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Whether it's because we're unorganized, unmotivated, or simply over-tasked, we're all too busy. If I were to ask you to dedicate an extra hour each day for something, you'd laugh and call me crazy. However, what if I asked for a fraction of that? What if I wanted 30 minutes of your day and promised that the time investment would actually increase yourproductivity each day? Not only that, but you'd potentially live longer, perhaps be happier, and definitely have more energy.

That doesn't sound like a bad deal. A little prep work, a small time investment, and loads of new attitudes and productivity gains. Where is the catch?

Ha! Good question. The catch is that you have to take a little action - and the sooner the better. As Edward Stanley said:

Those who think they have not time for bodily exercise will sooner or later have to find time for illness.

I know, a new episode of Dancing with the Stars is on, but listen up; this is an important message because even a small change to your habits can equal a complete reversal to your health.

So how can we find time to lead a healthier lifestyle? Here are five ways:

  1. Apply the 80/20 Principle
    Okay, you have a busy life. It's unrealistic for you to spend an hour every night cooking dinner from scratch. But that doesn't mean ditching any attempt at having a healthy evening meal. Instead of getting take-out or surviving on frozen pizza, how about making a stir-fry from some ready-prepared veggies, some quick-cook noodles and some fresh prawns or cooked chicken? It'll only take you ten minutes.Look for other areas of your health where you can get 80% of the health benefits from 20% of the time investment. If driving to the gym, getting changed, working out and showering takes up far too much of your evening ... why not go for a 30 minute walk in your lunch hour instead?
  2. Fit Exercise Around Your Day
    I'm a big believer in fitting exercise around the rest of life. Aim to be active for at least 30 minutes per day (an hour is better). Cycling to work, walking or jogging in your lunch hour, taking a stroll round the local park with your partner in the evening, vacuuming the house, playing Frisbee with the kids... they all count.You don't need to be working out in a gym, or following a strenuous jogging program, in order to see real health benefits.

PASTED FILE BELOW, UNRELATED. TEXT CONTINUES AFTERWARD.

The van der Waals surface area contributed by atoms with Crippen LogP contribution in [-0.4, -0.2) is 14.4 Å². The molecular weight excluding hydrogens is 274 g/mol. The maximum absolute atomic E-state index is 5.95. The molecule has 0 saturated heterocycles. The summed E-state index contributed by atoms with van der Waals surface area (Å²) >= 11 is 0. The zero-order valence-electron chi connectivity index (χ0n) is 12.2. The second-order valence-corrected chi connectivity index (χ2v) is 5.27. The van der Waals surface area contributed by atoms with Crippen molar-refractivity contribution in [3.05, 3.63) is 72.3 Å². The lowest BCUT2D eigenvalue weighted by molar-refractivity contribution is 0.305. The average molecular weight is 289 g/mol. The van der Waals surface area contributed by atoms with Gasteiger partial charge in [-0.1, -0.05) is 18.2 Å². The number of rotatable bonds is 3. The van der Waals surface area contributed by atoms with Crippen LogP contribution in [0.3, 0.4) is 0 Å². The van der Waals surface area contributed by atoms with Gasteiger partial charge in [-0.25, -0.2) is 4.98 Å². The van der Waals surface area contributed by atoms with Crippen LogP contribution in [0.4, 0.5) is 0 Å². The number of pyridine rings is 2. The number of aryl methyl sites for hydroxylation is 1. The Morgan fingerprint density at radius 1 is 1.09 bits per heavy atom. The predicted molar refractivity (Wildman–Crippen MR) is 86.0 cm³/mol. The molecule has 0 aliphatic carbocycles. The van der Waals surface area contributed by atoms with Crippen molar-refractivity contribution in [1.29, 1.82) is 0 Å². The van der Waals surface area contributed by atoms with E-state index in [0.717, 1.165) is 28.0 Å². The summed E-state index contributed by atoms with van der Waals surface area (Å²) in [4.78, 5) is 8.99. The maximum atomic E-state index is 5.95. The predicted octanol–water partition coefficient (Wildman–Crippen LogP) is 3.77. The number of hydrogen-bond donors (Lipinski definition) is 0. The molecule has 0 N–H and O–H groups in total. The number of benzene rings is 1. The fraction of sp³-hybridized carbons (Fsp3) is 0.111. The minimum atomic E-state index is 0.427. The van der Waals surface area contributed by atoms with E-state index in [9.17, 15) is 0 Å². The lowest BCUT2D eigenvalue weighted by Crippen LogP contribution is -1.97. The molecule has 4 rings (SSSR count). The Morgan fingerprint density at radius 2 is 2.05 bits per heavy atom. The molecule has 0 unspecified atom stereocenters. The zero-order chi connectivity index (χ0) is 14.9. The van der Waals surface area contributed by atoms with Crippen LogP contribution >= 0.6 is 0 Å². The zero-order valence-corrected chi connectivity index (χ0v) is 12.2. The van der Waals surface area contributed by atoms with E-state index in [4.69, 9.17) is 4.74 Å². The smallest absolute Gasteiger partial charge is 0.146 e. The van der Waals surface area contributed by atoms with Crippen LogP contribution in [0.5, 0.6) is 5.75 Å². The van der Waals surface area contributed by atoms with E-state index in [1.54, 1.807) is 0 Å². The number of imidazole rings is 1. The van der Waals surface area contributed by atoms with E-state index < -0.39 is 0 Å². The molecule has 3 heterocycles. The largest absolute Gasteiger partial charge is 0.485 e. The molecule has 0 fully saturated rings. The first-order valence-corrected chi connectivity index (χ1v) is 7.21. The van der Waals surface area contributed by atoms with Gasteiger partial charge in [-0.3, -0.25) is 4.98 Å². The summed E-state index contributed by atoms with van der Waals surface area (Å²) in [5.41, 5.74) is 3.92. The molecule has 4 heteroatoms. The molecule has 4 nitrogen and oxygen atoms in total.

3. Get Up Fifteen Minutes Early
    Don't groan. Setting your alarm clock fifteen minutes earlier won't make a huge difference to how awake you feel in the morning - but it could give you that vital time you need to prepare (and eat) a healthy breakfast, and to brown-bag lunch ... saving you from the greasy canteen food or the local fast food joint at work.Fifteen minutes is plenty of time to manage some of these:
    • Measure out a sensible serving of cereal (you'll be surprised how little 40g is), add milk, and eat!
    • Make sandwiches for lunch, using lean meat, low-fat spread and veggies.
    • Sit quietly and think about the day ahead: how can you fit in some exercise? What food-related temptations are likely to arise?
    • Plan what you're eating in the evening: get meat out of the freezer to defrost, if necessary, and check stocks of other ingredients in case you need to run by the store on the way home.
  4. Add One New Thing Each Week
    When you're already very busy, overhauling your lifestyle can seem like an overwhelming challenge. Don't see it as an all-or-nothing endeavor. Try making small, incremental changes.Find a way to exercise for just fifteen minutes a day, every day, for a couple of weeks - then increase this to thirty minutes.Try cooking one extra night each week, or taking a brown-bagged lunch three days a week. Don't focus on being perfect, just keep making small changes and you will reach your goals.
  5. Make Changes That Don't Take Any Time
    If you really can't squeeze an extra fifteen minutes into your day, the easiest way to get healthier is to find ways to make changes that take no extra time at all.It doesn't take any longer to buy and use wholewheat or oatmeal bread instead of white bread. It doesn't take any longer to drink a diet soda (or better, water) instead of a full-sugar soda.In some cases, the healthier option might be faster. You save time if you just get a glass of water instead of making a pot of coffee. You save time if you skip dessert and get straight back into work or a hobby. You save time if you eat cereal on the weekend, instead of a fry up.

How could you live more healthily, without using up a chunk of vital time? Are you going to try any of the tips above - or do you have your own ideas to add to the list?